What are the different types of mathematical relationships?
For example If time is one of your variables, it is the independent variable. Example of an inverse relationship in science: When a higher viscosity leads to a In physics, an inverse-square law is any physical law stating that a specified. For example, a watt light-bulb is a fairly powerful source of light; A simple experiment illuminates (pun intended) the relationship We can express the relationship between luminosity, brightness, and distance with a simple formula. . Repeat two more times, again flipping the photometer each time. The inverse-square law is a principle that expresses the way radiant energy propagates through space. The rule states that the power intensity per unit area from.
Hence, the intensity of radiation passing through any unit area directly facing the point source is inversely proportional to the square of the distance from the point source. Gauss's law is similarly applicable, and can be used with any physical quantity that acts in accordance with the inverse-square relationship.
Gravitation[ edit ] Gravitation is the attraction between objects that have mass.
The gravitational attraction force between two point masses is directly proportional to the product of their masses and inversely proportional to the square of their separation distance. The force is always attractive and acts along the line joining them. If the distribution of matter in each body is spherically symmetric, then the objects can be treated as point masses without approximation, as shown in the shell theorem. Otherwise, if we want to calculate the attraction between massive bodies, we need to add all the point-point attraction forces vectorially and the net attraction might not be exact inverse square.
However, if the separation between the massive bodies is much larger compared to their sizes, then to a good approximation, it is reasonable to treat the masses as a point mass located at the object's center of mass while calculating the gravitational force. All that this formula says is that brightness is the luminosity divided by the area which is illuminated.
Inverse square law (article) | Khan Academy
Because the area of a sphere increases as the square of its radius, it's the square of D which appears in the denominator. That's why this is called the inverse-square law; brightness is inversely proportional to the square of the distance.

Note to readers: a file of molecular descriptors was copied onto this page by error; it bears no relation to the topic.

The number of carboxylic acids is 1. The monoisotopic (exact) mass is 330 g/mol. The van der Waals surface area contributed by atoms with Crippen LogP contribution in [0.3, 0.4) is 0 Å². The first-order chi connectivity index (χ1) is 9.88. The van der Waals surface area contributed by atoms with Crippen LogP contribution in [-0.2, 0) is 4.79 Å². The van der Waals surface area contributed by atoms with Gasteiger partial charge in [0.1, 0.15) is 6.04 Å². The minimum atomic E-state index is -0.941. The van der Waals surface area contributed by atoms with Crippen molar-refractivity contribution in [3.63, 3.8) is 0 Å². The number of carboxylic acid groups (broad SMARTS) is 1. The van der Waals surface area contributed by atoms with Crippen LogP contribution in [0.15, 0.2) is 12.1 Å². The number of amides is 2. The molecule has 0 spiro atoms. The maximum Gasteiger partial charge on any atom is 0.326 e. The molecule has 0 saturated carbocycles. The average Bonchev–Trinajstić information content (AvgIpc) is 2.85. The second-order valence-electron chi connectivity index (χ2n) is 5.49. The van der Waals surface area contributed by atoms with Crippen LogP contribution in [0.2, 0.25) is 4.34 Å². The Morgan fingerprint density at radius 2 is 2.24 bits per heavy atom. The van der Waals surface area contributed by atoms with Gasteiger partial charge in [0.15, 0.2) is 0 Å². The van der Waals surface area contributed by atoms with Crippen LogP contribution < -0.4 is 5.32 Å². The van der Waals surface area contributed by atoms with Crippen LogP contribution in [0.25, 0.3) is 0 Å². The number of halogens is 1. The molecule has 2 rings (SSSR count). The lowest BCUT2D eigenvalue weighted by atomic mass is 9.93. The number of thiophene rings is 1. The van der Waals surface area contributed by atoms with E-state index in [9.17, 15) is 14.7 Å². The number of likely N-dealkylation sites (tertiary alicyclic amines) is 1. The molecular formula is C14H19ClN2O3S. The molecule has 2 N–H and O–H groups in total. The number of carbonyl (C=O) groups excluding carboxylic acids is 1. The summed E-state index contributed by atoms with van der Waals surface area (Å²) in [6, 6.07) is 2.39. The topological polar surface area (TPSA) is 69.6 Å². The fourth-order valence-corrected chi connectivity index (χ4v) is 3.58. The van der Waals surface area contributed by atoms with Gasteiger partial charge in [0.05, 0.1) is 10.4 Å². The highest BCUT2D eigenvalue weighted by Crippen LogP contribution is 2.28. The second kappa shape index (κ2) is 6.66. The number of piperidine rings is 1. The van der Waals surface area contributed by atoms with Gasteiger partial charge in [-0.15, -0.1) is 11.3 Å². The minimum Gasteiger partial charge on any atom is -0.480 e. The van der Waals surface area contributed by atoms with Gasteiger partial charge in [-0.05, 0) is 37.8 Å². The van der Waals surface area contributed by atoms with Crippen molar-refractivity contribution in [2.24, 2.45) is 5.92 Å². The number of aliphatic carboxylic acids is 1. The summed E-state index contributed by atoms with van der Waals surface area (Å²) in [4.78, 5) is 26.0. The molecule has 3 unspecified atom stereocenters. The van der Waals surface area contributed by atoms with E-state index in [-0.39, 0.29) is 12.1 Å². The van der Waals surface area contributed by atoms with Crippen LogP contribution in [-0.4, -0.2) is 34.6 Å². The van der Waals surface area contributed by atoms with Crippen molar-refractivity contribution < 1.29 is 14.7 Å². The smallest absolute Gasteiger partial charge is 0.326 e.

With modern technology, brightness can be measured electronically. Unfortunately, it's not easy to explain how this technology works; we would have to discuss the nature of electricity, some mysteries of quantum mechanics, and the physics of electromagnetic fields. So we will fall back on an earlier technology which can be understood at an intuitive level without a lot of extra explanation.
A null-photometer is a device for comparing the brightness of two light sources. It can't provide a direct measurement of brightness, but it can tell you when two sources have the same brightness. In practical terms, the null-photometer we will use is just a sheet of aluminum foil sandwiched between two slabs of wax; a band of foil is wrapped around the edge, with a window allowing you to view the sandwich edge-on. The operation of a null-photometer is illustrated in the diagram below.
To begin with, you orient the photometer so each side is pointing directly at one ot the two light sources you want to compare; the light must strike the wax slabs squarely, and not at an angle. Thus one side is illuminated by one source, and the other side is illuminated by the other source. You then look through the window.Stage Left Audio - Physics 3 (Inverse Square Law)
If one source is brighter than the other, the corresponding side of the sandwich will be brighter than the other side. You eyes are pretty good at judging relative brightness; with a little care, you can determine a null reading quite accurately. A null-photometer in operation. The equation on the right is derived from the one on the left by rearranging the terms; this form is convenient for an experimental test of the inverse-square law.
The basic procedure for our laboratory test of the inverse-square law is shown in the diagram below. We will set up two lights of known luminosities.
The null-photometer is placed between the lights, and moved to the point where both halves of the window are equally bright.
The distances from the photometer to the lights are then measured. Finally, the luminosities and distances are substituted into the equation just derived; if the law is correct, the two sides should be equal, or nearly equal if we allow for experimental error.
The null-photometer is placed between the two lights and moved until both halves of the window have the same brightness. Testing the law To test the law properly, we will set up several pairs of lights, with each pair separated from the others to avoid confusion. If the source is omnidirectional then the intensity may be the same where ever we look - but most sources direct more intensity in some directions that others, and are called directional sources.
Here's another slow-motion video - a source of imulsive sound energy.
If we were standing next to the light-bulb as it smashed, we'd expect it to be pretty loud You can download the video from YouTube The inverse-square law The inverse-square law is hugely important in physics. Without it, even gravity does not make sense.
It can be pretty easy to understand using waves examples - but first let's have a go using a silly, but useful, example of a party balloon. Imagine taking a red balloon and blowing it up. What would you notice about the colour? The larger the balloon gets the paler the colour - eventually it turns pink or pops, but that's not the point of our example You can think of the surface of the balloon as being like the wave front radiating out from a wave source - say a loudspeaker.